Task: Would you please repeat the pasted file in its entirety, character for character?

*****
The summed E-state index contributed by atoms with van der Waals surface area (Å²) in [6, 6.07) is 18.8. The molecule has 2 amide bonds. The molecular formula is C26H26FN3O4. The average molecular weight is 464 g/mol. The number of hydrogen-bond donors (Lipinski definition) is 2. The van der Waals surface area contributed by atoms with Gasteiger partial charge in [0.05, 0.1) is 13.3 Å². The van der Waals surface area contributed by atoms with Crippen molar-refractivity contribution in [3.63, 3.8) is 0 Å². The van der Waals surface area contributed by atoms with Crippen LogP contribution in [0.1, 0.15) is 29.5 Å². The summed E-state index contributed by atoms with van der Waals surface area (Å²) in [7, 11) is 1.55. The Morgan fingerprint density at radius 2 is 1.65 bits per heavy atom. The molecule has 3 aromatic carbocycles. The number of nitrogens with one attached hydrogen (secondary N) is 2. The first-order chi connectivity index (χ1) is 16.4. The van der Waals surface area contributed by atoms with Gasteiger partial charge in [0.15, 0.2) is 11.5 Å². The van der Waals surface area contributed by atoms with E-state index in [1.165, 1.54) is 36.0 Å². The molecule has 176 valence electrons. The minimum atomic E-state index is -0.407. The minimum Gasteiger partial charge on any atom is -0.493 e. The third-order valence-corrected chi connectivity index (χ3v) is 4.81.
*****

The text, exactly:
The summed E-state index contributed by atoms with van der Waals surface area (Å²) in [6, 6.07) is 18.8. The molecule has 2 amide bonds. The molecular formula is C26H26FN3O4. The average molecular weight is 464 g/mol. The number of hydrogen-bond donors (Lipinski definition) is 2. The van der Waals surface area contributed by atoms with Gasteiger partial charge in [0.05, 0.1) is 13.3 Å². The van der Waals surface area contributed by atoms with Crippen molar-refractivity contribution in [3.63, 3.8) is 0 Å². The van der Waals surface area contributed by atoms with Crippen LogP contribution in [0.1, 0.15) is 29.5 Å². The summed E-state index contributed by atoms with van der Waals surface area (Å²) in [7, 11) is 1.55. The Morgan fingerprint density at radius 2 is 1.65 bits per heavy atom. The molecule has 3 aromatic carbocycles. The number of nitrogens with one attached hydrogen (secondary N) is 2. The first-order chi connectivity index (χ1) is 16.4. The van der Waals surface area contributed by atoms with Gasteiger partial charge in [0.15, 0.2) is 11.5 Å². The van der Waals surface area contributed by atoms with E-state index in [1.165, 1.54) is 36.0 Å². The molecule has 176 valence electrons. The minimum atomic E-state index is -0.407. The minimum Gasteiger partial charge on any atom is -0.493 e. The third-order valence-corrected chi connectivity index (χ3v) is 4.81.